(28-01-2018, 12:50 PM)spoonm Wrote: but always get this kind of "you must submit to my standards" response rather than decency

I've had a similar experience, lot of teachers just are ignorant to alternatives to the windows ecosystem, or can't be bothered to adjust to alternative styles of submission.

Do you think this is subject / country(?) dependant? In my undergrad degree in Physics people were *way* more open to linux in general and most supplied notes from lecturers that were clearly written in latex.

Moving to Engineering for my PhD has made me see how against linux, against non-microsoft software and against non .dotx, .pptx file formats people can be.

It probably has to do with many different factors: here in Brazil some people outside the context of IT are(or were) driven to Linux because they're told it runs better on the machines they can afford, and it was free. Then computers became a little cheaper and I hear nothing of that anymore. People in Mathematics in my uni use LaTeX. They don't use Linux, though. 2 out of 8 people in my uni's software development laboratory use Ubuntu.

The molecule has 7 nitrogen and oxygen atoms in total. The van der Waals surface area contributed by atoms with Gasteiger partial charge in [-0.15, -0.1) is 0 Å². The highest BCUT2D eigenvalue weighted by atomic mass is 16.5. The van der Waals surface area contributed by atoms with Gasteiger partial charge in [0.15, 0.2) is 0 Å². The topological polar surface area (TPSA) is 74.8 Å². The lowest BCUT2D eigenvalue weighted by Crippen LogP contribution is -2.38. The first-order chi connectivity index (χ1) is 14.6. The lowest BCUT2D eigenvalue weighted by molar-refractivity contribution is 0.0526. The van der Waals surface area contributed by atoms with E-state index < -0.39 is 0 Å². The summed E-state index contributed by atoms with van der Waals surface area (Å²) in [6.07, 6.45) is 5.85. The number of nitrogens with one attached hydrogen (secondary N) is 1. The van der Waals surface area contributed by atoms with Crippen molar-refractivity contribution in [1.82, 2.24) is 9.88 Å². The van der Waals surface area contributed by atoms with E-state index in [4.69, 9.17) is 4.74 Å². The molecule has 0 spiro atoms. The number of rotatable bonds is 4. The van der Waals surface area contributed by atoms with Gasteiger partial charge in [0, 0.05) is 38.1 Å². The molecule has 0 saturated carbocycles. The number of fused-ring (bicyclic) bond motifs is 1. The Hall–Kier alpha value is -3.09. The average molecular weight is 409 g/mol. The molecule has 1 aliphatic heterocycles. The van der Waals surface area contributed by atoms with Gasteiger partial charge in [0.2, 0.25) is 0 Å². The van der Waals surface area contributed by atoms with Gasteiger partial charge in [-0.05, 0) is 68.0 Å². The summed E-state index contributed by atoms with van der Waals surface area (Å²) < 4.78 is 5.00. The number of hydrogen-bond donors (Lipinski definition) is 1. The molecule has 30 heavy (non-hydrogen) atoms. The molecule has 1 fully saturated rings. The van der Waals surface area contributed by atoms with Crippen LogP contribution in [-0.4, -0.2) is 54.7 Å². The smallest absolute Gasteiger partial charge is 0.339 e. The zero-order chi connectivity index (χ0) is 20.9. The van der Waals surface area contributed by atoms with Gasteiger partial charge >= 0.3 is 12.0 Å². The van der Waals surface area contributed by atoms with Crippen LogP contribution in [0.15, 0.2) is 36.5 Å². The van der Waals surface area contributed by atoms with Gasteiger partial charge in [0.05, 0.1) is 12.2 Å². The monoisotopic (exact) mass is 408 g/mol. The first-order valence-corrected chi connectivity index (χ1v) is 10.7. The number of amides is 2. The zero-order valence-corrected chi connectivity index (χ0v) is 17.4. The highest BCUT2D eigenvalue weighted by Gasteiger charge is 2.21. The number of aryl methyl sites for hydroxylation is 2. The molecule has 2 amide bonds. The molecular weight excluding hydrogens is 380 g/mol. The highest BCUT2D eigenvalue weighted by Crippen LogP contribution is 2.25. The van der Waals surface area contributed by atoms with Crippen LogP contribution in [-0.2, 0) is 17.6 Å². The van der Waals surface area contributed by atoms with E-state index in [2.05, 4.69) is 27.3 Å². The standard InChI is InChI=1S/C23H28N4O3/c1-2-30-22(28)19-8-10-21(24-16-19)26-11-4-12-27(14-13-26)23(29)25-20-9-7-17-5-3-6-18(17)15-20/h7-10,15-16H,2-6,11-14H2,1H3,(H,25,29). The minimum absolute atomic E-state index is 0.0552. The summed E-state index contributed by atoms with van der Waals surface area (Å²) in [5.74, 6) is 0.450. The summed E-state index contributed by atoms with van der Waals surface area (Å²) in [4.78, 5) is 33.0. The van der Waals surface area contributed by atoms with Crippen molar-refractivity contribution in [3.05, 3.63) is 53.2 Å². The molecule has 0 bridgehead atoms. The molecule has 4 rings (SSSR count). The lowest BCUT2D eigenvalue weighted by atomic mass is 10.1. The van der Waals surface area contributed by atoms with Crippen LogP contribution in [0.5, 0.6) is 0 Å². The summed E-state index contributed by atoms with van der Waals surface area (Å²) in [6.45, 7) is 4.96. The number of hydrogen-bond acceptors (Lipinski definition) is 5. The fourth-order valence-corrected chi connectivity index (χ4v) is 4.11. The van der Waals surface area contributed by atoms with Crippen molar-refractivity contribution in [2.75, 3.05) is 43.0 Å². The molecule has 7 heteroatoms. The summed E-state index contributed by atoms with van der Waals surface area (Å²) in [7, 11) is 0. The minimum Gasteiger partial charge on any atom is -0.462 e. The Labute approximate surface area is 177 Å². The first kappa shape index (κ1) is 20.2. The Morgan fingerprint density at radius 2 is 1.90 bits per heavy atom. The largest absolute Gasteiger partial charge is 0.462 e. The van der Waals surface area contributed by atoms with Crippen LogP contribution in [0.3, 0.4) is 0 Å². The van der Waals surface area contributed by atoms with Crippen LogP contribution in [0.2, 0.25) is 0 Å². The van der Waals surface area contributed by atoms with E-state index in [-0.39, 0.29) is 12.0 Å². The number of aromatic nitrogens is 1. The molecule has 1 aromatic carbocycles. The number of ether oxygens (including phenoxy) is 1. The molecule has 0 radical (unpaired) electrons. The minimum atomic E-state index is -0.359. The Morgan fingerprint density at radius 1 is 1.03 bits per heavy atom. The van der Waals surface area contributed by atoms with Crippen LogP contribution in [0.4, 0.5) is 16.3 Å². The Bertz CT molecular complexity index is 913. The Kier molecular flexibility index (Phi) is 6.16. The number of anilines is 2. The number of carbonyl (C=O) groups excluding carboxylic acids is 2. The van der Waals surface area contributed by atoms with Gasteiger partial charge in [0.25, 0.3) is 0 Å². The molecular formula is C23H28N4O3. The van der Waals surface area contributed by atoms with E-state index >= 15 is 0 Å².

Your average Joe doesn't know what Linux is. Your average Joe doesn't know there are office suites other than Microsoft Office. As for people in IT and related fields, most see Linux as "the server command line". Teachers all use and recommend software for Windows because that's what people are used to, and my university in particular has ties to Microsoft and Dell through contracts: they use Dell laptops running Windows 10, and every student has a small discount on Dell computers they want to buy.

So I think these are in place:

+ *Economic situation* in the early 2000s drove some Brazilians towards systems other than Windows.
+ Servers are seen as *Linux territory*, and people in IT "learn it" so they can get jobs that involve Linux.
- Windows *comes pre-installed* on every computer nowadays.
- Microsoft has *contracts that tie institutions to Microsoft software*.
- *People don't even know what operating systems are*, let alone that there are more than Windows.
Houseoftea
(29-01-2018, 11:50 AM)fraun Wrote: Do you think this is subject / country(?) dependant?

Very much so.
At my university most comp sci/physics/hard stem students will use linux (mostly *buntu)
Though there is this one guy who has arch+i3 that no one likes.
Most humanities and arts students have apple products. (macbook air/pro)

Something worth noting is that apple products have become a status symbol among college students in the states. Not having a macbook is equivalent to a declaration of poverty.